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The wooden wonder that makes me worry even more for my country

By Alastair Campbell, Editor-at-Large
The New European
November 28, 2019
Category: Wood, Paper & Green Building
Region: International

STAVANGER, NORWAY — It is not the first time a new city has blown me away. Nor the first time a building has blown me away. But it’s the first time I can recall both happening on the same day. Welcome to Stavanger, Norway’s fourth biggest city, and in a moment let me take you on a tour of a remarkable new construction here. …Stavanger is the Aberdeen of Norway. …”Welcome to the biggest wooden building in Europe,” said Haugland as we pulled up outside. Virtually all of the construction materials above ground level are wood, and so are the floors, ceilings and stairways which link the seven floors. …I was so awestruck by the whole thing that I snapped away on my iPhone and sent the pictures to the only architect I know. 

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Transparent wood: the building material of the future?

By Sarah Wild
Phys.org
November 27, 2019
Category: Wood, Paper & Green Building
Region: International

When Timothée Boitouzet studied architecture in Japan… he realised the next smart material might be one that humans have used for thousands of years—wood. …In 2016, Boitouzet founded material science company Woodooin Paris, France, which retrofits timber to give it new properties. …Wood, however, can be used for more than support pillars. By selectively extracting wood’s lignin and replacing it with a specific type of polymer, it becomes a new material. This wood is weather-proof, more fire resistant, three to five times stronger, and transparent,” Boitouzet said …So far, automotive companies are the ones that have shown the most interest in his augmented wood. Currently, through a project called Woodoo Augmented Wood, the company is working on integrating electronics into its touch-sensitive wood. The material, which transmits light, will become wooden panels for ‘tactile dashboards’ in cars, Boitouzet says.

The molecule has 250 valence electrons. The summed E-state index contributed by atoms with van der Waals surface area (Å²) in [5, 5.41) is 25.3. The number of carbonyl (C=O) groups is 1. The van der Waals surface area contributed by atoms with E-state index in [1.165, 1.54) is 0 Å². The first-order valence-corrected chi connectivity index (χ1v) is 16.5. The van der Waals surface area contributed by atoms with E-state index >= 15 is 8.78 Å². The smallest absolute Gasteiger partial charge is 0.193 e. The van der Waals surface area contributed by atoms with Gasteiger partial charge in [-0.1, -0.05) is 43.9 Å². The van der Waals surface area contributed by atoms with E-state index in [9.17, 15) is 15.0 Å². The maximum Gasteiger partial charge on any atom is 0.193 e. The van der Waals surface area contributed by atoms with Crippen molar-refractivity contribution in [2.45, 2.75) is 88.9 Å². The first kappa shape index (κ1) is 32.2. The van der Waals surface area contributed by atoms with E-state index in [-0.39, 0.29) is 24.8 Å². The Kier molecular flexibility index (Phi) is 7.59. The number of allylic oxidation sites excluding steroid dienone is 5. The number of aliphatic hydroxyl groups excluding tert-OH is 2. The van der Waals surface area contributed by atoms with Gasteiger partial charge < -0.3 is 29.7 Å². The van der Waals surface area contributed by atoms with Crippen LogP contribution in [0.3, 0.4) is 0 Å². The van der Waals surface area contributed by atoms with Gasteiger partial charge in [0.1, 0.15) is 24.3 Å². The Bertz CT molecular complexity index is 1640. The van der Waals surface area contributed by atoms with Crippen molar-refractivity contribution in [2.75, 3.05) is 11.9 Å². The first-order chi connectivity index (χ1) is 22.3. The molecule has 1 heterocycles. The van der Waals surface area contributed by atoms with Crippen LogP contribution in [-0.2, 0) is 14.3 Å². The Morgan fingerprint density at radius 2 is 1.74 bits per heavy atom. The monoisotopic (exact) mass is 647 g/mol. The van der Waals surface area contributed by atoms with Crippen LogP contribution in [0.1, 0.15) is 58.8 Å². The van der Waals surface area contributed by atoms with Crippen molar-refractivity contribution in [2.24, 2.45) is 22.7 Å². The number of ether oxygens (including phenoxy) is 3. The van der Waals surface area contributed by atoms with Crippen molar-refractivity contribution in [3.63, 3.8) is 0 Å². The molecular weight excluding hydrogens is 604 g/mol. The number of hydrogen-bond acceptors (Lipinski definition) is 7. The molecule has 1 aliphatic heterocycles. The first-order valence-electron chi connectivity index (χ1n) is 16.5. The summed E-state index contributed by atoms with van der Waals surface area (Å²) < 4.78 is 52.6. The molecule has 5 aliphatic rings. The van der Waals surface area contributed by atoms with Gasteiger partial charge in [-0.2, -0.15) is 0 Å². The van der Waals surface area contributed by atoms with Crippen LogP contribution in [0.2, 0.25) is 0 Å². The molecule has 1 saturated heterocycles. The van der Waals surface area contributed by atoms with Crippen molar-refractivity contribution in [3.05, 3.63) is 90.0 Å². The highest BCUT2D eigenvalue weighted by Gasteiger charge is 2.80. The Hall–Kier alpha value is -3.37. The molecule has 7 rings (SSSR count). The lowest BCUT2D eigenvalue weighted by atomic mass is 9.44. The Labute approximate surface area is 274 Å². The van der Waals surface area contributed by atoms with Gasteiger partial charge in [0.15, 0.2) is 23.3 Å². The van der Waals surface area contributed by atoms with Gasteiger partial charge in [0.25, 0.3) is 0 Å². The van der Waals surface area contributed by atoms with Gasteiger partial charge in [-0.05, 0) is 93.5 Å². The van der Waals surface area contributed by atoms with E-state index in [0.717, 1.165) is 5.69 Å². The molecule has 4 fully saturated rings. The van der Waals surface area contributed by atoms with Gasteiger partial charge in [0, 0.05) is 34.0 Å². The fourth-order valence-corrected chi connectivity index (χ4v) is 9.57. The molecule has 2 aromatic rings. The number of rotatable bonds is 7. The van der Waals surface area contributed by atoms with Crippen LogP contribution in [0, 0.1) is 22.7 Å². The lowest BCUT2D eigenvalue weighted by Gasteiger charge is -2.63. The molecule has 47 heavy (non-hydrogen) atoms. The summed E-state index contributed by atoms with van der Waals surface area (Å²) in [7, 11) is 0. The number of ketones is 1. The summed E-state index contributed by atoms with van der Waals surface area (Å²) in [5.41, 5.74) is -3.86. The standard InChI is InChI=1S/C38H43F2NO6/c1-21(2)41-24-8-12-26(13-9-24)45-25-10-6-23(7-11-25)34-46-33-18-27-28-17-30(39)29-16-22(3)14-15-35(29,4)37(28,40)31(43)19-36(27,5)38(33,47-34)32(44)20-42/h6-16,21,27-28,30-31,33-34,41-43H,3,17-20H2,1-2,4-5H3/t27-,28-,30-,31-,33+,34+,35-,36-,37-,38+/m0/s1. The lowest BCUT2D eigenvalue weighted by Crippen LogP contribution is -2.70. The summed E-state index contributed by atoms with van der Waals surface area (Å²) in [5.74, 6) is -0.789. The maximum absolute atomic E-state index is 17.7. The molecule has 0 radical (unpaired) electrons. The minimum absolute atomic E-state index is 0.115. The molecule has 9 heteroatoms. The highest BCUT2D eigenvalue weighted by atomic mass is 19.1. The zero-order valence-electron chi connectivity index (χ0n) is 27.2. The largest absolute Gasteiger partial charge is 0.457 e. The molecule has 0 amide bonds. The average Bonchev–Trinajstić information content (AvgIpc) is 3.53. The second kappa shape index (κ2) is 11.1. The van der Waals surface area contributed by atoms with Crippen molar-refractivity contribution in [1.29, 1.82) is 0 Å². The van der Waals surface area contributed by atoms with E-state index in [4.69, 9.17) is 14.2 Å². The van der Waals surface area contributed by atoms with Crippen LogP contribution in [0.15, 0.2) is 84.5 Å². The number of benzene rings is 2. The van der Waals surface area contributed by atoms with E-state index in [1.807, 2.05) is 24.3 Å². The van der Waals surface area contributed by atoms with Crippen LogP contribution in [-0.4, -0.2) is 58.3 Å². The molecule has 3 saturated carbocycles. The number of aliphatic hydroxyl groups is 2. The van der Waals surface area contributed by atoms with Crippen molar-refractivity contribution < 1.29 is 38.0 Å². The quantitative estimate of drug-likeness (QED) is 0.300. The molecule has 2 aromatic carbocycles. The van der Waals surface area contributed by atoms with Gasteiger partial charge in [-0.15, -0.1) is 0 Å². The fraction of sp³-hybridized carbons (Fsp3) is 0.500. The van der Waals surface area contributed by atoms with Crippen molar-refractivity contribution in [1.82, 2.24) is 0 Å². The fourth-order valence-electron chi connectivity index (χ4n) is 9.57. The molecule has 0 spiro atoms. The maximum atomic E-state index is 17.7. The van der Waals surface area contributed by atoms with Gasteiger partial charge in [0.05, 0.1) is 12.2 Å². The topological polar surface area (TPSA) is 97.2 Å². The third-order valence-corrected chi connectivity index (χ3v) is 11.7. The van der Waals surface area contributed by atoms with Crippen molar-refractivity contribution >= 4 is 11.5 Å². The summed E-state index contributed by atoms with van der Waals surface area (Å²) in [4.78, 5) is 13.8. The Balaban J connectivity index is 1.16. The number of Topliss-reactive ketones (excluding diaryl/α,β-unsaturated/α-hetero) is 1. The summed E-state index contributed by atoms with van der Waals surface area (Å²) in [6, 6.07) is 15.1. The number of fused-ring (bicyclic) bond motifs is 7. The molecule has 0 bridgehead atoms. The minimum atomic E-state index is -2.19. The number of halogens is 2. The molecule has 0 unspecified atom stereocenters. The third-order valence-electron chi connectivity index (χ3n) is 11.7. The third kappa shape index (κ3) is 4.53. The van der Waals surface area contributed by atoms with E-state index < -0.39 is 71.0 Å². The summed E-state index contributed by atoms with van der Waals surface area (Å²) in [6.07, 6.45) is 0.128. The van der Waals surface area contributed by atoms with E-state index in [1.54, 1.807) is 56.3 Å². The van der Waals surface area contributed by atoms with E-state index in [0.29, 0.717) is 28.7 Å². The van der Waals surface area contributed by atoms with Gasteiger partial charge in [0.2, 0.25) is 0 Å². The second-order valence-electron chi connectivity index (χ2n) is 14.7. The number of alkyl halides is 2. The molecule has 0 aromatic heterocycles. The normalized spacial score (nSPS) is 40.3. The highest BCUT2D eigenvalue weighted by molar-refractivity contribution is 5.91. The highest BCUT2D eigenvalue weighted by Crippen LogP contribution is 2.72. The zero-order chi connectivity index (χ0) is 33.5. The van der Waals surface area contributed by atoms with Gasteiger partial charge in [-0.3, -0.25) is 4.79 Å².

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Engineered timber versus concrete and steel for commercial buildings – what’s the cost difference?

By Marta Steeman
New Zealand Stuff
November 28, 2019
Category: Wood, Paper & Green Building
Region: International

Using engineered timber instead of concrete and steel on commercial buildings may not be a lot more expensive, big construction firm Naylor Love says. New Zealand’s largest private construction firm with 700 staff and $600 million turnover, Naylor Love has developed a calculator that quantifies the amount of carbon in building structures using different materials. The calculator is based on a report commissioned by Naylor Love and authored by sustainability experts thinkstep-anz. The research project modelled a typical six-storey commercial building constructed two ways – engineered timber versus conventional concrete and steel. The engineered timber model reduced carbon emissions by up to 90 percent, Naylor Love said. …”The net total cost difference for an engineered timber structure can be as low as a few percent of the total building cost. For this, you can achieve about a 90 percent reduction in carbon emissions.”

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New mass timber projects a glimmer of hope for B.C. forestry industry